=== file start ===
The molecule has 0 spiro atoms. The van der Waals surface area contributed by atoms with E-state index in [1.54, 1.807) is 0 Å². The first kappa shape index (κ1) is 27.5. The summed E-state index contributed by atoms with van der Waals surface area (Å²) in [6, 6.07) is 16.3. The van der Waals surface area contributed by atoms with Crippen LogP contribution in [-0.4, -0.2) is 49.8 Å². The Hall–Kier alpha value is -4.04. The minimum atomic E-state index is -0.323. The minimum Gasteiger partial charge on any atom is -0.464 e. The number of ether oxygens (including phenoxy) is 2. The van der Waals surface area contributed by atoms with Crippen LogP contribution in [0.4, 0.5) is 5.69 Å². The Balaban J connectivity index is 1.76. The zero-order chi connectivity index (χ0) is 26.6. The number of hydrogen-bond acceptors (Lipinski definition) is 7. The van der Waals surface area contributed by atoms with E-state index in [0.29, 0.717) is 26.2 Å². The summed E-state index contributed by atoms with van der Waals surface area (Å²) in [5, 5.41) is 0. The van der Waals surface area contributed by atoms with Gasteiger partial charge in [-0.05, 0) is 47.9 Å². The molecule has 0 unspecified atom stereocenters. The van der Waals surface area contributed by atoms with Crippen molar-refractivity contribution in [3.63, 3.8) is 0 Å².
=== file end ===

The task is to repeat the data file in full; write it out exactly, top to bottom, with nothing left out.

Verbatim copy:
The molecule has 0 spiro atoms. The van der Waals surface area contributed by atoms with E-state index in [1.54, 1.807) is 0 Å². The first kappa shape index (κ1) is 27.5. The summed E-state index contributed by atoms with van der Waals surface area (Å²) in [6, 6.07) is 16.3. The van der Waals surface area contributed by atoms with Crippen LogP contribution in [-0.4, -0.2) is 49.8 Å². The Hall–Kier alpha value is -4.04. The minimum atomic E-state index is -0.323. The minimum Gasteiger partial charge on any atom is -0.464 e. The number of ether oxygens (including phenoxy) is 2. The van der Waals surface area contributed by atoms with Crippen LogP contribution in [0.4, 0.5) is 5.69 Å². The Balaban J connectivity index is 1.76. The zero-order chi connectivity index (χ0) is 26.6. The number of hydrogen-bond acceptors (Lipinski definition) is 7. The van der Waals surface area contributed by atoms with E-state index in [0.29, 0.717) is 26.2 Å². The summed E-state index contributed by atoms with van der Waals surface area (Å²) in [5, 5.41) is 0. The van der Waals surface area contributed by atoms with Gasteiger partial charge in [-0.05, 0) is 47.9 Å². The molecule has 0 unspecified atom stereocenters. The van der Waals surface area contributed by atoms with Crippen molar-refractivity contribution in [3.63, 3.8) is 0 Å².